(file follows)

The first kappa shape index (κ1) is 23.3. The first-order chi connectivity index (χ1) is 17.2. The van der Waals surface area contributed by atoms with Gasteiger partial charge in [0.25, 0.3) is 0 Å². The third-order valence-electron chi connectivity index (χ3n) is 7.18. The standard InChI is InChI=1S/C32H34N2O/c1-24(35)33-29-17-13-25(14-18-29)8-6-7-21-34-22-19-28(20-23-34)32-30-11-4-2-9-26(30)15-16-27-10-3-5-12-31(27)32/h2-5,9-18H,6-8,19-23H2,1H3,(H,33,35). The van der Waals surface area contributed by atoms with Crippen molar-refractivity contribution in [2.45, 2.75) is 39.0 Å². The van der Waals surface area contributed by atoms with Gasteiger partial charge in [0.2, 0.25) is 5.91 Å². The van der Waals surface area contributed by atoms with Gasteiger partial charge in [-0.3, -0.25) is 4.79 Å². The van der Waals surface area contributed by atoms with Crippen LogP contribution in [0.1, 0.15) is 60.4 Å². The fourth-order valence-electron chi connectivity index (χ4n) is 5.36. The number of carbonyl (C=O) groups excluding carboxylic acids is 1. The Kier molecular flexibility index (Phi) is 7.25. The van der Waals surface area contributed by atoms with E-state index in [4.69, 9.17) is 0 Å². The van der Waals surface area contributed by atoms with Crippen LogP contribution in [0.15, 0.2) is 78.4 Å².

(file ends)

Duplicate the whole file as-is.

The first kappa shape index (κ1) is 23.3. The first-order chi connectivity index (χ1) is 17.2. The van der Waals surface area contributed by atoms with Gasteiger partial charge in [0.25, 0.3) is 0 Å². The third-order valence-electron chi connectivity index (χ3n) is 7.18. The standard InChI is InChI=1S/C32H34N2O/c1-24(35)33-29-17-13-25(14-18-29)8-6-7-21-34-22-19-28(20-23-34)32-30-11-4-2-9-26(30)15-16-27-10-3-5-12-31(27)32/h2-5,9-18H,6-8,19-23H2,1H3,(H,33,35). The van der Waals surface area contributed by atoms with Crippen molar-refractivity contribution in [2.45, 2.75) is 39.0 Å². The van der Waals surface area contributed by atoms with Gasteiger partial charge in [0.2, 0.25) is 5.91 Å². The van der Waals surface area contributed by atoms with Gasteiger partial charge in [-0.3, -0.25) is 4.79 Å². The van der Waals surface area contributed by atoms with Crippen LogP contribution in [0.1, 0.15) is 60.4 Å². The fourth-order valence-electron chi connectivity index (χ4n) is 5.36. The number of carbonyl (C=O) groups excluding carboxylic acids is 1. The Kier molecular flexibility index (Phi) is 7.25. The van der Waals surface area contributed by atoms with E-state index in [4.69, 9.17) is 0 Å². The van der Waals surface area contributed by atoms with Crippen LogP contribution in [0.15, 0.2) is 78.4 Å².